Kimberle Crenshaw, Esq. realized that this single focus application was insufficient to address the “double discrimination” that she and others experienced as African American women. Attorney Crenshaw coined the concept of intersectionality which she described in a Ted Talk video, The Urgency of Intersectionality.
Intersectionality considers all the factors that apply to an individual in combination rather than considering each factor in isolation. An example of this view happened after the recent mass shootings that occured in Atlanta.
In her speech in Atlanta just after this violent tragedy, Vice-President Kamala Harris spoke at Emory University. While she did not use the specific term intersectionality, her remarks reflected that concept.
Vice-President Harris said, “Whatever the killer’s motive, these facts are clear: Six out of the eight people killed on Tuesday night were of Asian descent. Seven were women. The shootings took place in businesses owned by Asian Americans. The shootings took place as violent hate crimes and discrimination against Asian Americans have risen dramatically over the last year and more.”
By including the concept of race as well as gender, the Vice-President broadened the discussion to consider the intersectionality of race and gender as key factors to consider as this violent crime is adjudicated.
Notre Dame Mission Volunteers honored its various roots during AmeriCorps Week and National Catholic Sisters Week, both celebrated during the week of March 7-13. Service sites and NDMV staff took time to formally recognize and thank this year’s Notre Dame AmeriCorps members for their service. During such tumultuous times, their ongoing presence (virtually or in person) in classrooms and community centers is greatly appreciated! Members also had unique opportunities throughout the week to network with other AmeriCorps and faith-based volunteer programs and to participate in special service projects. Our team in Dayton planted raised flower beds and members in Apopka served youth at a medical clinic.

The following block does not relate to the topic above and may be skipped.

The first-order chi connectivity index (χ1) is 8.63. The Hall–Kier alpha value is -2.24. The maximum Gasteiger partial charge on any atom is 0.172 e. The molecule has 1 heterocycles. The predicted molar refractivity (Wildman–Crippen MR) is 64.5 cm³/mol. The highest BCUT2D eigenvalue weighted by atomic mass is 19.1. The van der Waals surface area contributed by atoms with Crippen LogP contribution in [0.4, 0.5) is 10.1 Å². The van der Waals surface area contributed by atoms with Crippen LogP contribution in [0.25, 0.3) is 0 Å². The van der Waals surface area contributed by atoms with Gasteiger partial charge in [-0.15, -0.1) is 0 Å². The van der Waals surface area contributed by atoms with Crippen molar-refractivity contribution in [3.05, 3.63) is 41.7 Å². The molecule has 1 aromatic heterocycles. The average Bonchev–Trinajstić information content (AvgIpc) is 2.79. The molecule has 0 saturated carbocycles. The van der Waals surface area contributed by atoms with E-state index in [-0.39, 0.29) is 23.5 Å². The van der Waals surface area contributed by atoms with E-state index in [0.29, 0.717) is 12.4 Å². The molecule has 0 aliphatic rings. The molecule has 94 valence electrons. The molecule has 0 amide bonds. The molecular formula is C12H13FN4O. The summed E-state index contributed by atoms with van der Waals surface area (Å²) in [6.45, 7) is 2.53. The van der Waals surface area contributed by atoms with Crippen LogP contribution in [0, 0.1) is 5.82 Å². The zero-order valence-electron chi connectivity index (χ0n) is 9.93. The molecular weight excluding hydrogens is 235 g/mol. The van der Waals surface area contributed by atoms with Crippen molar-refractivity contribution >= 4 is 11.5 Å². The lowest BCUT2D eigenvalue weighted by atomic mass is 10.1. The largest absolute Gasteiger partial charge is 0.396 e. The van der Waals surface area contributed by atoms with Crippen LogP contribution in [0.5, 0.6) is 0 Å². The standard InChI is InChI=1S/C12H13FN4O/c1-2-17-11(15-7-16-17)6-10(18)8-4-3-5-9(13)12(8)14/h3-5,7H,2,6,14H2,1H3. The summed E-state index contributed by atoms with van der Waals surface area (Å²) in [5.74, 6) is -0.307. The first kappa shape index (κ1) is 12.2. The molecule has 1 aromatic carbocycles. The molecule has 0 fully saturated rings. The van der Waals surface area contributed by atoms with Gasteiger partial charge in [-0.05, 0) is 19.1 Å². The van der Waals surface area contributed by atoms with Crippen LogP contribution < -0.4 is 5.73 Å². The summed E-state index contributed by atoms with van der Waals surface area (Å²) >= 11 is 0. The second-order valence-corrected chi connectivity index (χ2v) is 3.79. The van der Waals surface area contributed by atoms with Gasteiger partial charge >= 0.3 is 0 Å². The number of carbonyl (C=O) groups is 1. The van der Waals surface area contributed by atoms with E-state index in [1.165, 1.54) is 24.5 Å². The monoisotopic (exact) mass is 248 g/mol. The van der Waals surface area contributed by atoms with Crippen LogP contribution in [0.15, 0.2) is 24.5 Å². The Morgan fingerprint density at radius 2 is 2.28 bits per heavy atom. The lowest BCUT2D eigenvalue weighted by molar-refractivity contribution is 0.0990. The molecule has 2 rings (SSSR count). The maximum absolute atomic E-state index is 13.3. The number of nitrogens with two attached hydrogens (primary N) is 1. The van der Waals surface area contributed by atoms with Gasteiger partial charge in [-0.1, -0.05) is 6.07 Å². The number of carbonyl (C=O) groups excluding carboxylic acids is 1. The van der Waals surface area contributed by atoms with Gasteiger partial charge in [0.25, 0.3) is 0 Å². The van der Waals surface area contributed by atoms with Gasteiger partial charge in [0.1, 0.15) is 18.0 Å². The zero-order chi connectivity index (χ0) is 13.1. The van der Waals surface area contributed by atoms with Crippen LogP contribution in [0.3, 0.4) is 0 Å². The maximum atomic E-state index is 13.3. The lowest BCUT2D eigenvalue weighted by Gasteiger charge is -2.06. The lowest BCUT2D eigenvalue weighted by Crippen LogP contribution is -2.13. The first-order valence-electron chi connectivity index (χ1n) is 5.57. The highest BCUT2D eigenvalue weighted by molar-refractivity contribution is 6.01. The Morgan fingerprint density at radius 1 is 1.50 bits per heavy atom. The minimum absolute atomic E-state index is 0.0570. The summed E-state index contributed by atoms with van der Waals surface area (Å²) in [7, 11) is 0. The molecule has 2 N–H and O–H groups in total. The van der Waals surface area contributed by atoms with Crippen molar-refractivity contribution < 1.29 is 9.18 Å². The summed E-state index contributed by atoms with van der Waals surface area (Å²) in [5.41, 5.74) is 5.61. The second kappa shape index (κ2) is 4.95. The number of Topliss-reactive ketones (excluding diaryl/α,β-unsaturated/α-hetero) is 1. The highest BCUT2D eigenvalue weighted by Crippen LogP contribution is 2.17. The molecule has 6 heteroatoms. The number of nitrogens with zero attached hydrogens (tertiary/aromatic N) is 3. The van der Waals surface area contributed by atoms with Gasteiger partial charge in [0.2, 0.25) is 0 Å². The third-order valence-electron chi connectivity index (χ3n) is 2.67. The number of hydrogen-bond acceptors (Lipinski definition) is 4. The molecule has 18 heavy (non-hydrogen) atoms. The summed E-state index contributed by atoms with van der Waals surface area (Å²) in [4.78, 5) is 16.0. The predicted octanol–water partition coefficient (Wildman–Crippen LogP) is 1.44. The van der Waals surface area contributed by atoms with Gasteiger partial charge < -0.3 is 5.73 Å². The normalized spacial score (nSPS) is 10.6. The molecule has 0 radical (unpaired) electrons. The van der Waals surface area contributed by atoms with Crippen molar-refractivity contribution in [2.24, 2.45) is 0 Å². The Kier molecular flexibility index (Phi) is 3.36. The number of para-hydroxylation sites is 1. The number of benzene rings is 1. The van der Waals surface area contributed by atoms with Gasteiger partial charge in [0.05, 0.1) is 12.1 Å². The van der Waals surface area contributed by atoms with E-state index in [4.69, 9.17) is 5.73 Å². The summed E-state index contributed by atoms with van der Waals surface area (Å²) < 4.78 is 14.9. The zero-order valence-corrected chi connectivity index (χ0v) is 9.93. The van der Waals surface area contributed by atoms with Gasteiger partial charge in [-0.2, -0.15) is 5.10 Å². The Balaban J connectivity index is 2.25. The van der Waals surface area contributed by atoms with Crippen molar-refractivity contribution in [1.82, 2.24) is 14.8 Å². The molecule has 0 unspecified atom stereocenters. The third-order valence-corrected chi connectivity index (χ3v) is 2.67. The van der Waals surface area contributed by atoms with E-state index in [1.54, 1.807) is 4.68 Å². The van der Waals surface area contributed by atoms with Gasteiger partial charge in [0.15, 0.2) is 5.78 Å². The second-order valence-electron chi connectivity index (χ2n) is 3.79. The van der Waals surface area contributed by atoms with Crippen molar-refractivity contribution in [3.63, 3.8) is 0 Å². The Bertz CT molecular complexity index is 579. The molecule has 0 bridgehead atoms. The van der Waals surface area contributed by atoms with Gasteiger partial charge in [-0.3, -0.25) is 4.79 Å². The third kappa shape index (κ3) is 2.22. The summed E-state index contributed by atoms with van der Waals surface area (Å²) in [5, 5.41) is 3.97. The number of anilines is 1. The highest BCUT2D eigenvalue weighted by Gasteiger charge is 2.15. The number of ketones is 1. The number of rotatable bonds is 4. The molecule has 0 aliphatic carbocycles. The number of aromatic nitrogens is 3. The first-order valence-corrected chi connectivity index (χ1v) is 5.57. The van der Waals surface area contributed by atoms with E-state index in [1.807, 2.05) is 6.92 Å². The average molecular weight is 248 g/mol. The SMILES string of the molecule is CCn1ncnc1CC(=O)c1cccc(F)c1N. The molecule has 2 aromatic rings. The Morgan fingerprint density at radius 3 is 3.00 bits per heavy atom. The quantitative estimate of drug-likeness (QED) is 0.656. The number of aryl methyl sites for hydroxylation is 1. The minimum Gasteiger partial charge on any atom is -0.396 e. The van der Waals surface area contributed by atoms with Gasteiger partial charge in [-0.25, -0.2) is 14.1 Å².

Social media platforms were abuzz all week with appreciations from service sites for their members and their service. Alumni were spotlighted as they shared their stories of service and how it impacted their choices post-service. There was also plenty of gratitude shared for the Sisters of Notre Dame de Namur and their lasting impact on the program. NDMV combines the values of reaching the poor and leveraging the resources of two significant institutions: AmeriCorps and the Sisters of Notre Dame de Namur. This year of AmeriCorps service is a glimpse into the lifetime of service to which sisters are dedicated. We are grateful for their example and leadership at this intersection.
Be sure to follow along on Facebook.com/NotreDameMissionVolunteers. Our most popular post during the week was our celebration of the Sisters! We are also frequently posting updates about our program and members’ impact in their communities!